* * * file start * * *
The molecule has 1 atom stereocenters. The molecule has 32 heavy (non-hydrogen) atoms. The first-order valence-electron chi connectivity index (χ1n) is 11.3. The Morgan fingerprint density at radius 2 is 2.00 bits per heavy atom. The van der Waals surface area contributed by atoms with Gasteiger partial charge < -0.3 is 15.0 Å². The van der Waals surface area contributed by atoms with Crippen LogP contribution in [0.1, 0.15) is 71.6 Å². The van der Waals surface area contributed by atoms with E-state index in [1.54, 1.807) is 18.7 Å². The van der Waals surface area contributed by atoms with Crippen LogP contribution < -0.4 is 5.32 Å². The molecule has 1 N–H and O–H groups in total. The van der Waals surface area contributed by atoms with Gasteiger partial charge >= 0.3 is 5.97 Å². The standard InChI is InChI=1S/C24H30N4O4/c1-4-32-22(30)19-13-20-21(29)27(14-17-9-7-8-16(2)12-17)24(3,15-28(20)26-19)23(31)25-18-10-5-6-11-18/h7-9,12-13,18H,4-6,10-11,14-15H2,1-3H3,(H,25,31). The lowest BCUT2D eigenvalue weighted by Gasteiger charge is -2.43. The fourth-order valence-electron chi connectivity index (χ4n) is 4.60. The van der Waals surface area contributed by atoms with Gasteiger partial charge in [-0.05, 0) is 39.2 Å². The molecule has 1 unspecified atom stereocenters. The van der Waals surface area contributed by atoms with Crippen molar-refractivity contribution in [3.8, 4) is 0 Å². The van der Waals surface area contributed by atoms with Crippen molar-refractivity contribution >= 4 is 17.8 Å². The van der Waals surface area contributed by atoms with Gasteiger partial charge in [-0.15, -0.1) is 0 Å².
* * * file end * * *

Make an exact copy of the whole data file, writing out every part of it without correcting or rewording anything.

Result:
The molecule has 1 atom stereocenters. The molecule has 32 heavy (non-hydrogen) atoms. The first-order valence-electron chi connectivity index (χ1n) is 11.3. The Morgan fingerprint density at radius 2 is 2.00 bits per heavy atom. The van der Waals surface area contributed by atoms with Gasteiger partial charge < -0.3 is 15.0 Å². The van der Waals surface area contributed by atoms with Crippen LogP contribution in [0.1, 0.15) is 71.6 Å². The van der Waals surface area contributed by atoms with E-state index in [1.54, 1.807) is 18.7 Å². The van der Waals surface area contributed by atoms with Crippen LogP contribution < -0.4 is 5.32 Å². The molecule has 1 N–H and O–H groups in total. The van der Waals surface area contributed by atoms with Gasteiger partial charge >= 0.3 is 5.97 Å². The standard InChI is InChI=1S/C24H30N4O4/c1-4-32-22(30)19-13-20-21(29)27(14-17-9-7-8-16(2)12-17)24(3,15-28(20)26-19)23(31)25-18-10-5-6-11-18/h7-9,12-13,18H,4-6,10-11,14-15H2,1-3H3,(H,25,31). The lowest BCUT2D eigenvalue weighted by Gasteiger charge is -2.43. The fourth-order valence-electron chi connectivity index (χ4n) is 4.60. The van der Waals surface area contributed by atoms with Gasteiger partial charge in [-0.05, 0) is 39.2 Å². The molecule has 1 unspecified atom stereocenters. The van der Waals surface area contributed by atoms with Crippen molar-refractivity contribution in [3.8, 4) is 0 Å². The van der Waals surface area contributed by atoms with Crippen molar-refractivity contribution >= 4 is 17.8 Å². The van der Waals surface area contributed by atoms with Gasteiger partial charge in [-0.15, -0.1) is 0 Å².